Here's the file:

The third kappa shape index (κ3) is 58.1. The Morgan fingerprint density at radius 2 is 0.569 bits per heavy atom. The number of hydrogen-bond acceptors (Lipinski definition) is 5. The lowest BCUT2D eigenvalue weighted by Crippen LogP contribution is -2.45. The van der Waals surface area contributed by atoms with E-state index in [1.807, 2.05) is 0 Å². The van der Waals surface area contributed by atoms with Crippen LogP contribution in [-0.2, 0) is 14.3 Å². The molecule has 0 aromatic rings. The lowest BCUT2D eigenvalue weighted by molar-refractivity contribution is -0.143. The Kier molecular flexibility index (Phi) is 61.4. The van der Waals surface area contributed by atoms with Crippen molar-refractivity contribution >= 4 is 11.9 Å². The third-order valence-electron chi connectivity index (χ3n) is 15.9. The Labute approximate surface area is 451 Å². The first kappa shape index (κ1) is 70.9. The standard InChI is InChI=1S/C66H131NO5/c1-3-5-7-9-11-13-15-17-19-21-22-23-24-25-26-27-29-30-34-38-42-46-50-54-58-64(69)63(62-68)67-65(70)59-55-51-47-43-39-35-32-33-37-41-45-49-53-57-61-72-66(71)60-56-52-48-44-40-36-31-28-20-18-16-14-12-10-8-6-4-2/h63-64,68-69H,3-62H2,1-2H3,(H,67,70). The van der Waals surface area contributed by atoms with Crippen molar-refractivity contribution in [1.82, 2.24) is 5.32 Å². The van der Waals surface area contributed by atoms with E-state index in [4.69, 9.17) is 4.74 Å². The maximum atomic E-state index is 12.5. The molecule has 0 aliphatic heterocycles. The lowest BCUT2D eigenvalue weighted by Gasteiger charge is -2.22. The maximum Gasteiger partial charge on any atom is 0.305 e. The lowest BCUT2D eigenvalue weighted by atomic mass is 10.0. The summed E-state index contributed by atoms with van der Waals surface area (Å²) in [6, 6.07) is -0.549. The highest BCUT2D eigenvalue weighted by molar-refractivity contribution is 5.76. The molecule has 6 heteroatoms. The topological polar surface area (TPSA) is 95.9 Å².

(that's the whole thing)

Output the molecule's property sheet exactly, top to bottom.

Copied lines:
The third kappa shape index (κ3) is 58.1. The Morgan fingerprint density at radius 2 is 0.569 bits per heavy atom. The number of hydrogen-bond acceptors (Lipinski definition) is 5. The lowest BCUT2D eigenvalue weighted by Crippen LogP contribution is -2.45. The van der Waals surface area contributed by atoms with E-state index in [1.807, 2.05) is 0 Å². The van der Waals surface area contributed by atoms with Crippen LogP contribution in [-0.2, 0) is 14.3 Å². The molecule has 0 aromatic rings. The lowest BCUT2D eigenvalue weighted by molar-refractivity contribution is -0.143. The Kier molecular flexibility index (Phi) is 61.4. The van der Waals surface area contributed by atoms with Crippen molar-refractivity contribution >= 4 is 11.9 Å². The third-order valence-electron chi connectivity index (χ3n) is 15.9. The Labute approximate surface area is 451 Å². The first kappa shape index (κ1) is 70.9. The standard InChI is InChI=1S/C66H131NO5/c1-3-5-7-9-11-13-15-17-19-21-22-23-24-25-26-27-29-30-34-38-42-46-50-54-58-64(69)63(62-68)67-65(70)59-55-51-47-43-39-35-32-33-37-41-45-49-53-57-61-72-66(71)60-56-52-48-44-40-36-31-28-20-18-16-14-12-10-8-6-4-2/h63-64,68-69H,3-62H2,1-2H3,(H,67,70). The van der Waals surface area contributed by atoms with Crippen molar-refractivity contribution in [1.82, 2.24) is 5.32 Å². The van der Waals surface area contributed by atoms with E-state index in [4.69, 9.17) is 4.74 Å². The maximum atomic E-state index is 12.5. The molecule has 0 aliphatic heterocycles. The lowest BCUT2D eigenvalue weighted by Gasteiger charge is -2.22. The maximum Gasteiger partial charge on any atom is 0.305 e. The lowest BCUT2D eigenvalue weighted by atomic mass is 10.0. The summed E-state index contributed by atoms with van der Waals surface area (Å²) in [6, 6.07) is -0.549. The highest BCUT2D eigenvalue weighted by molar-refractivity contribution is 5.76. The molecule has 6 heteroatoms. The topological polar surface area (TPSA) is 95.9 Å².